Age-cohort variation in childhood trauma was examined in the present study. The data were taken from the 1994/95 Canadian National Population Health Survey of household residents (n = 15,106). Childhood trauma was measured by a seven-item index (items reflected physical abuse, fearful experiences, hospitalization, being sent away from home, and parental disturbance). Reported prevalence of childhood trauma increased with each successively younger age-cohort (range = 31% to 60%). Females showed a larger change than males, and age differences grew more pronounced as trauma exposure increased. The data suggest that childhood trauma has been on the increase over the last few decades. This is in accord with findings from other studies which showed that depression and social problems have also been on the rise. This suggests that adult psychiatric sequelae of early trauma can be expected to show an increase in future years.
PubMed ID
10927848 View in PubMed
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Long-term course and outcome in schizophrenia: a 34-year follow-up study in Alberta, Canada.

https://arctichealth.org/en/permalink/ahliterature118463
Source
Psychol Med. 2012 Oct;42(10):2137-43
Publication Type
Article
Date
Oct-2012
Author
S C Newman
R C Bland
A H Thompson
Author Affiliation
Department of Psychiatry, University of Alberta, Edmonton, Canada. stephen.newman@ualberta.ca
Source
Psychol Med. 2012 Oct;42(10):2137-43
Date
Oct-2012
Language
English
Publication Type
Article
Keywords
Adult
Alberta
Cohort Studies
Disability Evaluation
Female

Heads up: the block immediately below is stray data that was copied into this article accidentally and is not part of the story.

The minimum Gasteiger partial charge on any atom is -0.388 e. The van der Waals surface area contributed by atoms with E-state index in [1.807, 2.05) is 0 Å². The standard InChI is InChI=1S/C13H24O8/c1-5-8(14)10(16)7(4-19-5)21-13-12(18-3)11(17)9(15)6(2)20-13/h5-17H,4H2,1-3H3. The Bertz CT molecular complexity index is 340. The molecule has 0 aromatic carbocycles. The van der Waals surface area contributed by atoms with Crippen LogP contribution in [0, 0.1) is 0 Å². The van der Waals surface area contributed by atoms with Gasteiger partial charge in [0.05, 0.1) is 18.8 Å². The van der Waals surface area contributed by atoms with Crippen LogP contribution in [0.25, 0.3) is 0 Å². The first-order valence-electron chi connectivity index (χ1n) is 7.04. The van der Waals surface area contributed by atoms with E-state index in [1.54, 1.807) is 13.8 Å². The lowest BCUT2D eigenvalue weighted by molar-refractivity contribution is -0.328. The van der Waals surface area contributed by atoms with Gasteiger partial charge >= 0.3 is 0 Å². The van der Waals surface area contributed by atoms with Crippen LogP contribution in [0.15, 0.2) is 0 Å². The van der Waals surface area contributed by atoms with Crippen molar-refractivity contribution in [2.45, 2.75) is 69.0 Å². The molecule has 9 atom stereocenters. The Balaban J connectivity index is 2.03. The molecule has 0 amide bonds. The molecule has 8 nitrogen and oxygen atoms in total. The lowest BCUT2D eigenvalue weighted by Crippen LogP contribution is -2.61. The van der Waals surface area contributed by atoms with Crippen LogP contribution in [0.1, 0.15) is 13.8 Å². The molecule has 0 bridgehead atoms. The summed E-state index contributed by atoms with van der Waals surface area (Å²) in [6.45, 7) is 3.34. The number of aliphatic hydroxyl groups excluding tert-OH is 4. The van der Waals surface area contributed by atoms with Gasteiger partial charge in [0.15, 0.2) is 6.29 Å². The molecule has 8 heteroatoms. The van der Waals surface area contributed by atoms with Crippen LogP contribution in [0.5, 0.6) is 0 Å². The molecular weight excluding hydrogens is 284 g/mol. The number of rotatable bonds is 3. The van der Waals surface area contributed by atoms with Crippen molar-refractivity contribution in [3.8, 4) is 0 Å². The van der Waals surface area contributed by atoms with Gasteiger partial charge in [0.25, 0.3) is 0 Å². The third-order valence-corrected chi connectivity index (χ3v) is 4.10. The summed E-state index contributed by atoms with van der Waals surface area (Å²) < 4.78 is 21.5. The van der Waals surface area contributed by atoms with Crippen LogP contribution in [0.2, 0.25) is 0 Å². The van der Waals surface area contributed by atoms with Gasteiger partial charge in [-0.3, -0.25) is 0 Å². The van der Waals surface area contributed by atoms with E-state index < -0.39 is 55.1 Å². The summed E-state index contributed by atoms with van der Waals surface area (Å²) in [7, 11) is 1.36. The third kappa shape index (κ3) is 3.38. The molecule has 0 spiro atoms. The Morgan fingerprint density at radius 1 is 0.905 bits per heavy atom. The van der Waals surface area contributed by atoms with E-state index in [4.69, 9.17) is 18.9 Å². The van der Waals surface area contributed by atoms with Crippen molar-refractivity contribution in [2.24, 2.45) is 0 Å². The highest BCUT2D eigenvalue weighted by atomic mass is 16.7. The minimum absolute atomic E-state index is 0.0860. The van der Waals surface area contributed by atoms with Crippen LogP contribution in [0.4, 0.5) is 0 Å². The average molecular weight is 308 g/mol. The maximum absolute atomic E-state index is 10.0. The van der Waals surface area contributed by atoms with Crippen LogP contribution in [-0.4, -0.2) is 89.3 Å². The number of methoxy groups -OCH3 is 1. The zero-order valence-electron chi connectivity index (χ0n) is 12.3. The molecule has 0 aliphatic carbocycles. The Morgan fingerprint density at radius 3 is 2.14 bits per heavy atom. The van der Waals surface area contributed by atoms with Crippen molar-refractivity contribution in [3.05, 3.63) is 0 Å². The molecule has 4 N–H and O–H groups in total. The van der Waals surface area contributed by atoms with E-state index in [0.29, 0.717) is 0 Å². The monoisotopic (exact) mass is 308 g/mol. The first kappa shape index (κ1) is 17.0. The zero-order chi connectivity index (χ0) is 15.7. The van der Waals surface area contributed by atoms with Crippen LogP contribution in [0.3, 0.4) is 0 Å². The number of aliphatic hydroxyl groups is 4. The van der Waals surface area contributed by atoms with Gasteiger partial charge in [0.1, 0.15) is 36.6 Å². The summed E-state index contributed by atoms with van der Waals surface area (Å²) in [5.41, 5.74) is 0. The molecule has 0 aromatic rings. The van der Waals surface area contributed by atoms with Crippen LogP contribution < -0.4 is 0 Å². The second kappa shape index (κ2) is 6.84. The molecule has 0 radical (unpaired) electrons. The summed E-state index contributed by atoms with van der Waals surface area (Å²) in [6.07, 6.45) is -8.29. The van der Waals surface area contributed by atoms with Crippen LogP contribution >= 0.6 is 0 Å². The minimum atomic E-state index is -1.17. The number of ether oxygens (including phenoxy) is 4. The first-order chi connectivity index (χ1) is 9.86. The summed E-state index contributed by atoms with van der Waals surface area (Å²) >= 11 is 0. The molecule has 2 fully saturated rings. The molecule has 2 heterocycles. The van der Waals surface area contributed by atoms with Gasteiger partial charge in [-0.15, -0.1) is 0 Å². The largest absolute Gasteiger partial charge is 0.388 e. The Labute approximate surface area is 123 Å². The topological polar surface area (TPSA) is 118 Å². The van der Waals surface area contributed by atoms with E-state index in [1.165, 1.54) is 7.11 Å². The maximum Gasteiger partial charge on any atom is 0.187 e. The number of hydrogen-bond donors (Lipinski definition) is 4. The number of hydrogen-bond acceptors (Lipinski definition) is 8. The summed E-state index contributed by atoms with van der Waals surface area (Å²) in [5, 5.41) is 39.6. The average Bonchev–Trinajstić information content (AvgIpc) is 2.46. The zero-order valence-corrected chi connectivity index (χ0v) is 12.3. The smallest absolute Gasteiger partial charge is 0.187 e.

Follow-Up Studies
Hospitalization - statistics & numerical data
Hospitals, Psychiatric - statistics & numerical data
Humans
Longitudinal Studies
Male
Middle Aged
Prospective Studies
Psychiatric Status Rating Scales - statistics & numerical data
Retrospective Studies
Schizophrenia - diagnosis
Schizophrenic Psychology
Severity of Illness Index
Sex Distribution
Social Adjustment
Abstract
The aim of this study was to extend an earlier retrospective cohort study of schizophrenia via a prospective study to a follow-up of 34 years, with an emphasis on describing the life-course of the illness.
Subjects were 128 first-ever admissions for schizophrenia in 1963 to either of two mental hospital in Alberta, Canada. Follow-up continued until death or 1997. A symptom severity scale, with scores ranging from 0 (no symptoms) to 3 (hospitalized), was used to collect time-series data on each subject and create life-course curves. Indices were constructed to summarize the information in each curve. Information on social functioning was also collected.